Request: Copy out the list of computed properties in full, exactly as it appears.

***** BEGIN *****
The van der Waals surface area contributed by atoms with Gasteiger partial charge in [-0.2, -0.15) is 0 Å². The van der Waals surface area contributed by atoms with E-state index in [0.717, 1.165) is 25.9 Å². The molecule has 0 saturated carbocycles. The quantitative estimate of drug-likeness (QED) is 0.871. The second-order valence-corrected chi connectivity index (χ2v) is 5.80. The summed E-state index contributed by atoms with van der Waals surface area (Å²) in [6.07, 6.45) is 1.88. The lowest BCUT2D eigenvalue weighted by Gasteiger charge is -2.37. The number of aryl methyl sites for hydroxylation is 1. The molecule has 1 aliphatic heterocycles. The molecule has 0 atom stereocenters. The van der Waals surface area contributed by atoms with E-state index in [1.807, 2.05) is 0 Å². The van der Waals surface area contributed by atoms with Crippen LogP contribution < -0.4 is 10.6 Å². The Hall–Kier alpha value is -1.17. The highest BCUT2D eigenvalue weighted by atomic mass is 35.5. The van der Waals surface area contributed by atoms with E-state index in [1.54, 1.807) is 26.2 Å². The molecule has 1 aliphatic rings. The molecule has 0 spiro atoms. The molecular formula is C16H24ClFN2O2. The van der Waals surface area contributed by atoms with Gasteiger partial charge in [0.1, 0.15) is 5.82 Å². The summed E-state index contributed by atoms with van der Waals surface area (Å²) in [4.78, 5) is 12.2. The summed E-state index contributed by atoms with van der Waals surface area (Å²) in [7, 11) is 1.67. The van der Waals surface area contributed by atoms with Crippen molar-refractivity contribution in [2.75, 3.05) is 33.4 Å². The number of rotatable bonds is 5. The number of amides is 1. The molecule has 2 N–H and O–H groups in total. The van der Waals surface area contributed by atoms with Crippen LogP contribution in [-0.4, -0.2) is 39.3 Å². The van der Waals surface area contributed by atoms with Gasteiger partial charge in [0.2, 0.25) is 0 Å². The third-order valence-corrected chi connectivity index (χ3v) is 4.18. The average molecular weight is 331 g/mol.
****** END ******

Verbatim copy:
The van der Waals surface area contributed by atoms with Gasteiger partial charge in [-0.2, -0.15) is 0 Å². The van der Waals surface area contributed by atoms with E-state index in [0.717, 1.165) is 25.9 Å². The molecule has 0 saturated carbocycles. The quantitative estimate of drug-likeness (QED) is 0.871. The second-order valence-corrected chi connectivity index (χ2v) is 5.80. The summed E-state index contributed by atoms with van der Waals surface area (Å²) in [6.07, 6.45) is 1.88. The lowest BCUT2D eigenvalue weighted by Gasteiger charge is -2.37. The number of aryl methyl sites for hydroxylation is 1. The molecule has 1 aliphatic heterocycles. The molecule has 0 atom stereocenters. The van der Waals surface area contributed by atoms with E-state index in [1.807, 2.05) is 0 Å². The van der Waals surface area contributed by atoms with Crippen LogP contribution < -0.4 is 10.6 Å². The Hall–Kier alpha value is -1.17. The highest BCUT2D eigenvalue weighted by atomic mass is 35.5. The van der Waals surface area contributed by atoms with E-state index in [1.54, 1.807) is 26.2 Å². The molecule has 1 aliphatic rings. The molecule has 0 spiro atoms. The molecular formula is C16H24ClFN2O2. The van der Waals surface area contributed by atoms with Gasteiger partial charge in [0.1, 0.15) is 5.82 Å². The summed E-state index contributed by atoms with van der Waals surface area (Å²) in [4.78, 5) is 12.2. The summed E-state index contributed by atoms with van der Waals surface area (Å²) in [7, 11) is 1.67. The van der Waals surface area contributed by atoms with Crippen molar-refractivity contribution in [2.75, 3.05) is 33.4 Å². The number of rotatable bonds is 5. The number of amides is 1. The molecule has 2 N–H and O–H groups in total. The van der Waals surface area contributed by atoms with Crippen LogP contribution in [-0.4, -0.2) is 39.3 Å². The van der Waals surface area contributed by atoms with Gasteiger partial charge in [0.2, 0.25) is 0 Å². The third-order valence-corrected chi connectivity index (χ3v) is 4.18. The average molecular weight is 331 g/mol.